It is also important that during the installation of the rivet 14, adequate squeezing pressure be applied between the cleat 10 and the anchor plate 16 to force the compressible material of the web or flexible drive track 12 to be squeezed up into and fill the pocket 33 as indicated at 36 in FIG. 5. This deformation of the flexible track material also forces the material inwardly around the shank of the rivet, thus, providing firmer and more positive side or lateral bearing for the rivet.
During operation of the snowmobile, the most severe forces tending to separate the drive cleat 10 from the flexible drive track 12 will be applied parallel to the direction of movement of the drive track 12 from either the front or back direction. For this reason, the cleat anchor plate 16 is designed to give increased resistance to tear-through of the rivet in both of these directions. The raised ridges 18 molded into the flexible drive track 12 and extending across the drive track 12 perpendicular to the direction of movement of the drive track 12 help to align the anchor plate 12. Likewise, the drive cleat 10 is positioned, held in alignment and, in normal drive condition is braced by drive lip 20.
Any fore or aft horizontal component of a force acting on the drive cleat 10 will tend to rotate the cleat 10, the rivet 14 and the cleat anchor plate 16 so that one edge of the cleat anchor plate will exert a force against the backface of the drive track 12, tending to cut and tear through it (See FIG. 6 in which arrow A indicates the direction of track movement and B indicates the surface against which it is reacting).
By providing the anchor plate 16, the loads imposed on the rivet which tend to tip the rivet head relative to the flexible web 12 are transmitted to the plate and are spread out over a substantially greater area. Thus, the bearing force exerted per unit area is substantially reduced. Further, it will be seen from FIG. 6 that where the edge of the anchor plate bears on the face of the flexible web 12, instead of the sharp cutting corner characteristic of a conventional rivet head, it has an elongated, smoothly rounded corner 38 which merely rolls over and does not cut the flexible material. Another important factor contributing to the effectiveness of this invention is that the high loading incident to the type of rocking action illustrated in FIG. 6 is reduced by spreading it along the entire length of the anchor plate 16 rather than concentrating it at a few degrees of arc, as occurs with the circular head of a rivet.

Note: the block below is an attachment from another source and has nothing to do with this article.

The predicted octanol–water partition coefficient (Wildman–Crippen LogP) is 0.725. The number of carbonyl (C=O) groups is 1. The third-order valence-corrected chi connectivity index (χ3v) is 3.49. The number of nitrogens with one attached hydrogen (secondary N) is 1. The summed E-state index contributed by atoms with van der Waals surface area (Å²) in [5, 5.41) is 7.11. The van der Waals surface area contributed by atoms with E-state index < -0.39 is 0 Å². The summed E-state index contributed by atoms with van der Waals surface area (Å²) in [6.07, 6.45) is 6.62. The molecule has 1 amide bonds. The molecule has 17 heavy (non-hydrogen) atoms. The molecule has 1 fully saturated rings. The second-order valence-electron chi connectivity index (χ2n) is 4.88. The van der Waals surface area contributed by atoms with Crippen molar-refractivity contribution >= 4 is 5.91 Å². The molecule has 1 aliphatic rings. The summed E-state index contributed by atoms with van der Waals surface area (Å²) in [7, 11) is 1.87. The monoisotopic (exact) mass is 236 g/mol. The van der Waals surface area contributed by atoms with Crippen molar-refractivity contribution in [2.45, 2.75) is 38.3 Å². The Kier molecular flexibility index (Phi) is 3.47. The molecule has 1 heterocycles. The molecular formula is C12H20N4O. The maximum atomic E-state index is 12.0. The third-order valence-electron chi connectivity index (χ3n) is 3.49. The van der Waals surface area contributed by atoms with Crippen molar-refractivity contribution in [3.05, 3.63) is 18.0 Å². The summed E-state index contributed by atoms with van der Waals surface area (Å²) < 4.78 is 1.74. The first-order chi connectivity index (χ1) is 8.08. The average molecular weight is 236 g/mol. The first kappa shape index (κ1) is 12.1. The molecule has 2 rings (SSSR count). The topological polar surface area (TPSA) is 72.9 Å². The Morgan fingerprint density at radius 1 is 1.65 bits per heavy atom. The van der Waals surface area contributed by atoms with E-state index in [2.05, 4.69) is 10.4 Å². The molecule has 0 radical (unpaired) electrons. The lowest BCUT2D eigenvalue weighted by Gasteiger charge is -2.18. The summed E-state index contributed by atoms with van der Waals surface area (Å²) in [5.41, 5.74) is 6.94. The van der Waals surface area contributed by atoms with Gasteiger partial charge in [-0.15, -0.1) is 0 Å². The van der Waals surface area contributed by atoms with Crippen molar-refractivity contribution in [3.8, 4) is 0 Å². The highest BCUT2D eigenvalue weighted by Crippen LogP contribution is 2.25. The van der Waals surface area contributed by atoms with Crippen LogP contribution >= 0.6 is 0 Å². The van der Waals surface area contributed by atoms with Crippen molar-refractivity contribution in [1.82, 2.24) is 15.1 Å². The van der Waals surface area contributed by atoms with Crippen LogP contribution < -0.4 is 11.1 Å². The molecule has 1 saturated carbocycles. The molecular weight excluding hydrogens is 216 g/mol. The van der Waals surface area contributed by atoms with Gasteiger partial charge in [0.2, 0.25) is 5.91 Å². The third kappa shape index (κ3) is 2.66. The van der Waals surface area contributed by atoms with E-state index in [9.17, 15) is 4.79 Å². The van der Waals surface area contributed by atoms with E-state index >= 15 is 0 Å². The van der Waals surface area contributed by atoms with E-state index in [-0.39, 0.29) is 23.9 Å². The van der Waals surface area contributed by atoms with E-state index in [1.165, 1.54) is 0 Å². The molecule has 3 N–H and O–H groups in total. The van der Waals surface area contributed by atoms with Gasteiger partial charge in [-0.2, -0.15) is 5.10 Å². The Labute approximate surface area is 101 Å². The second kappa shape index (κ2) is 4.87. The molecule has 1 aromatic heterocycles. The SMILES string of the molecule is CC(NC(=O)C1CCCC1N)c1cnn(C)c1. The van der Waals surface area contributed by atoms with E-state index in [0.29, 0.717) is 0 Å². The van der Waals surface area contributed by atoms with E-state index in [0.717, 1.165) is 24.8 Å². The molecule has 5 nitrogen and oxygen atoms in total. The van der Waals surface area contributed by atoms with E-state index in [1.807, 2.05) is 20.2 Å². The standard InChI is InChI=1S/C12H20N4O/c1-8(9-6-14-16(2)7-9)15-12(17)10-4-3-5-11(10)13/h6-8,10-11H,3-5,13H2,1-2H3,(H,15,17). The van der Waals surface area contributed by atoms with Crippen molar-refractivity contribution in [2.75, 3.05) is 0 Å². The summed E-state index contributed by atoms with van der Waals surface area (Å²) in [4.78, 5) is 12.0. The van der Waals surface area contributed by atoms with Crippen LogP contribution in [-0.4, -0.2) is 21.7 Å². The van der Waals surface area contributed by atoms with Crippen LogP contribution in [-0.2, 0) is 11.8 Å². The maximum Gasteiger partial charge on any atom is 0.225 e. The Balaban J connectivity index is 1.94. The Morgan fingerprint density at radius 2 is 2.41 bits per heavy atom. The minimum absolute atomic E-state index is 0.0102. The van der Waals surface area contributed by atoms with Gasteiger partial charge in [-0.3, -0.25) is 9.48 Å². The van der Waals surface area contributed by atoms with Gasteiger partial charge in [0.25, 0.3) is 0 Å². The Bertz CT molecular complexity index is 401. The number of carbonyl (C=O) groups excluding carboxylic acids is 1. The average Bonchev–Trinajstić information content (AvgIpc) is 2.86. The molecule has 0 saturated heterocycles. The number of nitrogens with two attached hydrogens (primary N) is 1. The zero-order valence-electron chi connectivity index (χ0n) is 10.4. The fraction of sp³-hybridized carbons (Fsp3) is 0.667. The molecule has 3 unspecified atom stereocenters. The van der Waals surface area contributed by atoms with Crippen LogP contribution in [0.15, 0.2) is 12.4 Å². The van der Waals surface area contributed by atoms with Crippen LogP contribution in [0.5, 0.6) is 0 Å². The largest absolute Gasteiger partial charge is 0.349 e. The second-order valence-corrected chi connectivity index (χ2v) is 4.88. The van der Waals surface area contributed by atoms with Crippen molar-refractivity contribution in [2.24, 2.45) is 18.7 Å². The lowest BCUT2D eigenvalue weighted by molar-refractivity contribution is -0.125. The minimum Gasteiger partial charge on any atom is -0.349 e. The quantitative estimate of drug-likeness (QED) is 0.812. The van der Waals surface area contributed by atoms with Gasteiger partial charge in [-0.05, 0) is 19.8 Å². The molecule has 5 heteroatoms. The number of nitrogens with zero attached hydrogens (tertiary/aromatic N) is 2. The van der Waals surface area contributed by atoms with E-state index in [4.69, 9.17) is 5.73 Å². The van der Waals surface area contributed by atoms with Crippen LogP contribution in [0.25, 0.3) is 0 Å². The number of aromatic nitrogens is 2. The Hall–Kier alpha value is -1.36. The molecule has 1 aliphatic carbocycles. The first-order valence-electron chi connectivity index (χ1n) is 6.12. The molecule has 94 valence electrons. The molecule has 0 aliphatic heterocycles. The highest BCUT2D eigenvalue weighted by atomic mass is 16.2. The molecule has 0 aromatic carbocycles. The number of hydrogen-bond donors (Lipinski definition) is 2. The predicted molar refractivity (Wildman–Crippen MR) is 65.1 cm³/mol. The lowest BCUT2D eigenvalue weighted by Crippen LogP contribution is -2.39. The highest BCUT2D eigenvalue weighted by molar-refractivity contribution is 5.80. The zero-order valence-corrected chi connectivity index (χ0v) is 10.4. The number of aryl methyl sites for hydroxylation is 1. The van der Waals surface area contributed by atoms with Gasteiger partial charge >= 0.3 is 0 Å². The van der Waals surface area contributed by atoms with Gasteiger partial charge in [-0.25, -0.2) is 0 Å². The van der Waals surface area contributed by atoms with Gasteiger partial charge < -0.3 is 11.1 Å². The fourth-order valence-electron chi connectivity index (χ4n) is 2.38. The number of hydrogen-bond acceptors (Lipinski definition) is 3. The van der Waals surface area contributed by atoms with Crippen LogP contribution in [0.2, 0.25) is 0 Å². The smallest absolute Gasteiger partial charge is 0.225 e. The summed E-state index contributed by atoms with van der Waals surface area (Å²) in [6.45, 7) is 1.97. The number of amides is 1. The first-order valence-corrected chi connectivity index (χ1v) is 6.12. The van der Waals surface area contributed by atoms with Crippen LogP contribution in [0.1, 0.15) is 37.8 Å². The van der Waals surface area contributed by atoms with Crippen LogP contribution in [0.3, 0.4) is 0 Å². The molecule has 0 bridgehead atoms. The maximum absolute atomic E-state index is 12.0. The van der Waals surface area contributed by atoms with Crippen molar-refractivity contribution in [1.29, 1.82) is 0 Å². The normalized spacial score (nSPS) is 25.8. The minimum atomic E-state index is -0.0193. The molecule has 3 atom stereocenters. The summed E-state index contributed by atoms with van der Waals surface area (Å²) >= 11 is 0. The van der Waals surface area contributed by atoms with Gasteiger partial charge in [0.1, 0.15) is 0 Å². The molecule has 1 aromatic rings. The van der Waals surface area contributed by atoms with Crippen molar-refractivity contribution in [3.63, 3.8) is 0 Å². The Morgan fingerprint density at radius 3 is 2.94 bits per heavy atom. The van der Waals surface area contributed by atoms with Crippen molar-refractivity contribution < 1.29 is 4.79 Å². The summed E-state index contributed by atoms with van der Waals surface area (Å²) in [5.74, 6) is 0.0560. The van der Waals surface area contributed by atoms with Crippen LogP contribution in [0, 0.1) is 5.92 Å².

Further, the compression of the flexible material to fill the pocket 33 provides a firm support for the anchor plate. This, combined with the shaping of the rivet heat 34 to seat firmly against the exterior of the anchor plate 16, prevents rocking of the rivet 14 relative to the anchor plate. The squeezing of the flexible web 12 to grip the rivet shank tightly prevents the rivet from rocking relative to the flexible web 12. This is important in reducing drive track failure. When the rivet is free to shift radially of the hole in the flexible track, the resulting wear quickly results in structural failure. It also prevents the cleat 10 from rocking and shifting relative to the flexible track. This materially increases the cleat's effectiveness.
Another beneficial effect of compressing the flexible material by the use of the pocket 33 is that the area of the flexible track thus squeezed and deflected is stiffened. Thus, it provides a more firm, deflection resistant support of the cleat and its attachment means.
The overall result of this construction is not only a more positive anchor for the cleat 10 but also the elimination of the tearing action which results from the high unit loadings and sharp cutting action characteristic of conventional fasteners such as rivets.
While, throughout this application the fastener for joining the cleat and the anchor plate has been described and illustrated as a rivet, it will be recognized that other types of fasteners may be used. For example, the hole 31 in the anchor plate 16 could be threaded and a screw substituted for the rivet. Such an arrangement would be less desirable because of the high unit loadings imposed on the threading in the plate.
Another alternative would be the substitution of a bolt 50 and nut 51 for the rivet 14 (FIG. 7). It is necessary in this case to use a special washer 52 which will provide a type and area of bearing equivalent to the rivet head 34. The nut and bolt arrangement permits high clamping pressures to be applied to positively squeeze the flexible material into the pocket and around the rivet shank.